From the information booklet about Girl Scout cookie sales:
Encourage your customers to enjoy their Girl Scout cookies in a healthy manner. Remember: a serving of Thin Mints is not an entire sleeve of cookies!
The girls should read the nutritional information for the cookies so they can answer customer questions but if the customers don't ask I don't think it's the responsibility of the girls to lecture them on their dietary choices...unless the customer is a little brother who scarfs down a whole box before his sister gets a cookie or two from it.
If you want people to pay attention to the serving suggestions on the boxes, don't make the cookies so tasty!
Yesterday was the Kentuckiana Girl Scouts 34th Festival of the Arts. It was also the day when the weather turned from pleasantly warm to cold and wet. Fortunately the programs my daughter's troop took part in were all indoors.
Our first event was presented by Kentucky Down Under (they came to Louisville, we didn't have to drive to Horse Cave, KY). We learned about some animals from Australia and also about Australian Aboriginal culture. They brought a cockatoo, a snake, and a joey (baby kangaroo) and taught the girls how to play a didgeridoo.
Our second event was a workshop where the girls learned some magic tricks. They had so much fun with this that they were still gathered around the magician asking about other tricks when the workshop had ended.
Our third, and last event, was presented by Doug Berkey, a mime and movement artist. He talked about the stagecraft involved in the kinds of performances he does and we watched his show where he used masks and props along with miming performance techniques.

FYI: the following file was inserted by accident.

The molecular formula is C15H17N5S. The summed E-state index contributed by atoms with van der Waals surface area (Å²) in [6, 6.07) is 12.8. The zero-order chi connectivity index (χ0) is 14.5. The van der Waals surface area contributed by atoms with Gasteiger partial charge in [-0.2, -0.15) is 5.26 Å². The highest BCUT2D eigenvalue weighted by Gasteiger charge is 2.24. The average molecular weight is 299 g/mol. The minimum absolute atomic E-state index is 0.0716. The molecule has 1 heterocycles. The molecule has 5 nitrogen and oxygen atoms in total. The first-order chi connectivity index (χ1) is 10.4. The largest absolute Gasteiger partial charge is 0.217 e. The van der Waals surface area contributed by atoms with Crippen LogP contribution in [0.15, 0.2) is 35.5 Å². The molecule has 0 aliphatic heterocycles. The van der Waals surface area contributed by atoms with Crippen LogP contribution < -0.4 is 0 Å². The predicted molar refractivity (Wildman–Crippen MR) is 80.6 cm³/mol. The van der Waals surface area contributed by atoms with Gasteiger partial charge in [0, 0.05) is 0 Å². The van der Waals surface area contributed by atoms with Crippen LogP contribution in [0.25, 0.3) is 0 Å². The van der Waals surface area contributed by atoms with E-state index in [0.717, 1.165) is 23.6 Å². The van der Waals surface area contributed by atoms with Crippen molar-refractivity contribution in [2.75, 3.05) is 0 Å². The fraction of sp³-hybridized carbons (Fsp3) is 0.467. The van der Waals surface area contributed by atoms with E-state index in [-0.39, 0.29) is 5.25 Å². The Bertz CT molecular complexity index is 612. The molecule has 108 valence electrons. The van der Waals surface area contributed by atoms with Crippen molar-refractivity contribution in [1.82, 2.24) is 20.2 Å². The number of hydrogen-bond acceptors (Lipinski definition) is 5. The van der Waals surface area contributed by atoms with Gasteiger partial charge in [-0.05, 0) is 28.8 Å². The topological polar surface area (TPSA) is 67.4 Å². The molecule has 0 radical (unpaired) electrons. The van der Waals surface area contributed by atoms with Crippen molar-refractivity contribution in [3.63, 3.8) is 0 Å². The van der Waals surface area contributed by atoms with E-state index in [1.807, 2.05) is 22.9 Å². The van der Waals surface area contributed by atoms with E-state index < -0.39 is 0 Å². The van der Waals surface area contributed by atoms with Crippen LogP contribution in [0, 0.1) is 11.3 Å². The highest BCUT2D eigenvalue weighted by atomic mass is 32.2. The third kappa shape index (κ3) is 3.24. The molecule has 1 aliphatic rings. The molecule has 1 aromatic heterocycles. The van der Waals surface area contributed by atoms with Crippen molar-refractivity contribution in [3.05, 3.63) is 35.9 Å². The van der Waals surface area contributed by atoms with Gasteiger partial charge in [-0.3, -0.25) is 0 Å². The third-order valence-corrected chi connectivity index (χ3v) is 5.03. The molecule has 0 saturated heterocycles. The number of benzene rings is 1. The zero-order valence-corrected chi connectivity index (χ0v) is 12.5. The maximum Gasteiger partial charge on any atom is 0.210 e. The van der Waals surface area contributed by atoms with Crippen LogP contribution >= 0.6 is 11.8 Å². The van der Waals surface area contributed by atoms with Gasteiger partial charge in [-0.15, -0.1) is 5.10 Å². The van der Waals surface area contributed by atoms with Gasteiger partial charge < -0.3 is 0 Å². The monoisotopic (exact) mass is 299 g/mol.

Let's see if I still think the title of this post deserves an exclamation mark after I help pick up the troop's cases of cookies. (I may have to do actual physical labor and violate my creed of laziness.)
I'll be leaving to pick them up in a couple of hours but I may take my laptop along in case the trucks are late (as they are every year) and I have to wait. Then I'll help sort out the girls' orders and bring Emma's cookies home.
Emma has a playdate with a friend after school so we won't be delivering her cookie orders until tomorrow. The good news is that it's supposed to be warm tomorrow (high of 69 degrees) the bad news is that we may get some thunderstorms too. I don't care if I have to drive her around to deliver them, even though she didn't have as many orders as last year, we just don't have room for all those cases in our house.
Today, Wednesday, and Thursday the temperature will be in the upper 50s to mid-60s. Sure, it's raining today and will rain or be cloudy most of the week but at least it isn't cold...until Friday.
The high for Friday and the weekend is supposed to be about 31 degrees. The weather forecast on the radio said it had to do with a cold front coming in. The cold front is only the method, not the reason. The real reason it's going to be cold is that it's Girl Scout Cookie time. Seriously, it's the same every year - relatively mild weather turns suddenly cold on the exact day cookie sales begin.
This is the time of year my daughter (a Brownie) and other Girl Scouts in our area go door-to-door taking orders for boxes of cookies. Last year it snowed so I guess I should be glad that at least it's supposed to be sunny this weekend.
Did you know you swallow about a quart of snot a day? Do you feel that your life has been enhanced in any way by knowing that? Me neither.
The exhibit was interesting and not really that gross...but my tolerence for ick is probably pretty high, I do have two sons. Along with Grossology, we learned about brains, made fake blood, and saw real body parts (heart, spinal cord, bones). We also went on a scavenger hunt in the dark (we brought flashlights) and saw "To the Limit" in the IMAX theater.
I'll be picking up our troops' cookie delivery tomorrow morning. We have to order the boxes by the case and then sort them out according to the sales orders from each girl.
I know that at least one part of Emma's cookie orders will be easy, one case of Tagalongs (12 boxes)...for me!* I probably will be guilted into sharing some of them, but I could easily eat all 12 boxes worth of cookies by myself.